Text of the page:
If your advice is not successfully actionable in the short-term, it may not be considered that constructive by the recipient.
So no, do not send her that feedback.
That being said, ask the organizers of the event (or the faculty in charge) to provide transcripts of the talk in advance the next time around, especially if there is any doubt about the ability of their speakers to speak English clearly.
Do not ask for the slides. The slides are designed to be incomplete (and for good reasons). What you must ask for is the transcript. And by transcript, I do not mean that the speaker should read her own transcript while giving her presentation. Reading a script, while making it sound natural, is extremely difficult.
Ideally, the speaker's own notes (the one she has on the podium) should only of consist of a few keywords and key topics that the speaker doesn't want to forget to mention during her lecture. It should not contain full sentences, let alone paragraphs. So in that sense, the lecture shouldn't match the transcript perfectly. But even when it doesn't match the lecture perfectly, a transcript for a speaker, members of the audience do not understand, can still be very useful.
Providing a transcript in advance may not be what you're used to in your academic field, but it is possible and it's actually a pretty standard practice if someone does a presentation in front of journalists (even when the speaker is a native English speaker). For journalists, supplying a transcript in advance helps catch mistakes before they get reprinted, whether the speaker makes the mistake when speaking or whether the journalist makes the mistake when quoting the spoken words of the speaker.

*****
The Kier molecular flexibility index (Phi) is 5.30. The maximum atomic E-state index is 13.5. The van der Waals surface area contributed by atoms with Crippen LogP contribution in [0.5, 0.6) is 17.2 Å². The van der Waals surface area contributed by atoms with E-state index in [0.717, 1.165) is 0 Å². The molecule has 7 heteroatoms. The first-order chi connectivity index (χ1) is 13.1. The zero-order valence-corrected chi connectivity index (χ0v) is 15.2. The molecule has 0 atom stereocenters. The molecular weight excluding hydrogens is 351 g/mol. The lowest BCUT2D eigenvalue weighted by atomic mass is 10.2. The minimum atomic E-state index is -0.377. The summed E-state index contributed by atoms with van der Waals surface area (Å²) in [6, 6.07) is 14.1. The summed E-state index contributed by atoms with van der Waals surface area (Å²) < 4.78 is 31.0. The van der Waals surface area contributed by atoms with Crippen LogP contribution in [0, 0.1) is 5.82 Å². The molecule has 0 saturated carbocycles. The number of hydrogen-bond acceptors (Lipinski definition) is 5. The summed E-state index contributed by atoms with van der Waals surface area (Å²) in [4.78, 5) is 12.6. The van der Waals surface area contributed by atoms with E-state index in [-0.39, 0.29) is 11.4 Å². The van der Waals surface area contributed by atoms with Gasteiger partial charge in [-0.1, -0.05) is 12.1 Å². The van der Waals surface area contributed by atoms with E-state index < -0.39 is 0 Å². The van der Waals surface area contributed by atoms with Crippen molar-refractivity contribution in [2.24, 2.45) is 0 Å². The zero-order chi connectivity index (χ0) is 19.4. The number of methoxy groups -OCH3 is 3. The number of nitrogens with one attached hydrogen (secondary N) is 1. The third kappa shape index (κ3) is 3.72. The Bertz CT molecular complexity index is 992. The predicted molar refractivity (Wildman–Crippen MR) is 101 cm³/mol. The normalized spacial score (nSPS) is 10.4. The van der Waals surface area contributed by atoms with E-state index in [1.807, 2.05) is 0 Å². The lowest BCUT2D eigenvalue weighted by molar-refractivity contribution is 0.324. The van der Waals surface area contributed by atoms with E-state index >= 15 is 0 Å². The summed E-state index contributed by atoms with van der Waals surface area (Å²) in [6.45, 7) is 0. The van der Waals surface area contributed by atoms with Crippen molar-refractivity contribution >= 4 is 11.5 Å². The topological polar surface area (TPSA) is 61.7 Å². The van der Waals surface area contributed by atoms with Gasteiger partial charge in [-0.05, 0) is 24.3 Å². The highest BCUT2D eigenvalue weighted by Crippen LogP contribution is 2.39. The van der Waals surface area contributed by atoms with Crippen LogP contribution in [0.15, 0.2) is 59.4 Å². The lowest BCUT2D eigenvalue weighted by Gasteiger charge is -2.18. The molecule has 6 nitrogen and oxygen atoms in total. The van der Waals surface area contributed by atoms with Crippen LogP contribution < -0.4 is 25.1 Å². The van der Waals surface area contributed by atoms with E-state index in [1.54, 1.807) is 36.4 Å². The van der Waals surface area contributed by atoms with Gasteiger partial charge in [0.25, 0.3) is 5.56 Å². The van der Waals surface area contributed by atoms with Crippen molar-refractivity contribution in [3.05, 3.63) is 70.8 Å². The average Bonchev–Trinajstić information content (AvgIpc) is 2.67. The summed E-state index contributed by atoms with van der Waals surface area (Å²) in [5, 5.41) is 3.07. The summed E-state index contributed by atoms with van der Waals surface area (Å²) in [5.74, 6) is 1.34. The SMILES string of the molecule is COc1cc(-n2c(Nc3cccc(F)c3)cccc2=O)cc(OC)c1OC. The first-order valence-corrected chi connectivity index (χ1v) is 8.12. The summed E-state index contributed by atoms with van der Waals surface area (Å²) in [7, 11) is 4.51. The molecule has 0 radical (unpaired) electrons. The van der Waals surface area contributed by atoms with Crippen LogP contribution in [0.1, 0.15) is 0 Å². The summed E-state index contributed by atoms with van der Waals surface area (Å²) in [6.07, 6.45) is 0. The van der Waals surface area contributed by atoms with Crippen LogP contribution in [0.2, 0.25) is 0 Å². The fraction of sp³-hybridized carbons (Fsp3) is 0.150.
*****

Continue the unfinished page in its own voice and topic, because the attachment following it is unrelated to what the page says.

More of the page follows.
From the point of view of the organizers, that will require pre-screening potential speakers, by previewing previous talks, or if that's not possible, by talking to the potential speakers directly. This is also a standard practice in some Academic circles, whether the screening process is made obvious or not.
Furthermore, as a non-native English speaker myself with a pretty strong French accent, I'm suggesting that whoever does that pre-screening is a non-native English colleague with an obvious accent himself/herself.
And instead of simply rejecting a talk because the speaker has too strong of an accent, a good pre-screener should still encourage the speaker to still speak at the event, but to supply a transcript in advance at the very least (in addition to any tentative improvement to his accent or delivery), and if that transcript is not possible by a specific deadline, to reject that talk for that event.